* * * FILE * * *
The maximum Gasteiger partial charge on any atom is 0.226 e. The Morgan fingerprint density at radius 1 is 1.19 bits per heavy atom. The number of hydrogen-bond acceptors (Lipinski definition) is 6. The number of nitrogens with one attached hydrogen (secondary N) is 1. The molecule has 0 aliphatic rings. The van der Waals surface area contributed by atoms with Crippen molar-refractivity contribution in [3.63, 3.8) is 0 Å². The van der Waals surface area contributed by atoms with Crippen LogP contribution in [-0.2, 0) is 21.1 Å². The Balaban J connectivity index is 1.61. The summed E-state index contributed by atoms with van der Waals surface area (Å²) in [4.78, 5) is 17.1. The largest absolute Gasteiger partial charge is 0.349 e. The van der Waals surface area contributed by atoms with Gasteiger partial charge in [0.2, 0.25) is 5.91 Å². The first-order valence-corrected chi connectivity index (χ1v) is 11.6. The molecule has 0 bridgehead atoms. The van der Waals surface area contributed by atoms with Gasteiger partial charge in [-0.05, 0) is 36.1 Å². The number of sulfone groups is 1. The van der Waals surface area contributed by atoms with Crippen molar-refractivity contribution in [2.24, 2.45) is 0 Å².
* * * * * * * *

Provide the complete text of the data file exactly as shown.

The maximum Gasteiger partial charge on any atom is 0.226 e. The Morgan fingerprint density at radius 1 is 1.19 bits per heavy atom. The number of hydrogen-bond acceptors (Lipinski definition) is 6. The number of nitrogens with one attached hydrogen (secondary N) is 1. The molecule has 0 aliphatic rings. The van der Waals surface area contributed by atoms with Crippen molar-refractivity contribution in [3.63, 3.8) is 0 Å². The van der Waals surface area contributed by atoms with Crippen LogP contribution in [-0.2, 0) is 21.1 Å². The Balaban J connectivity index is 1.61. The summed E-state index contributed by atoms with van der Waals surface area (Å²) in [4.78, 5) is 17.1. The largest absolute Gasteiger partial charge is 0.349 e. The van der Waals surface area contributed by atoms with Gasteiger partial charge in [0.2, 0.25) is 5.91 Å². The first-order valence-corrected chi connectivity index (χ1v) is 11.6. The molecule has 0 bridgehead atoms. The van der Waals surface area contributed by atoms with Gasteiger partial charge in [-0.05, 0) is 36.1 Å². The number of sulfone groups is 1. The van der Waals surface area contributed by atoms with Crippen molar-refractivity contribution in [2.24, 2.45) is 0 Å².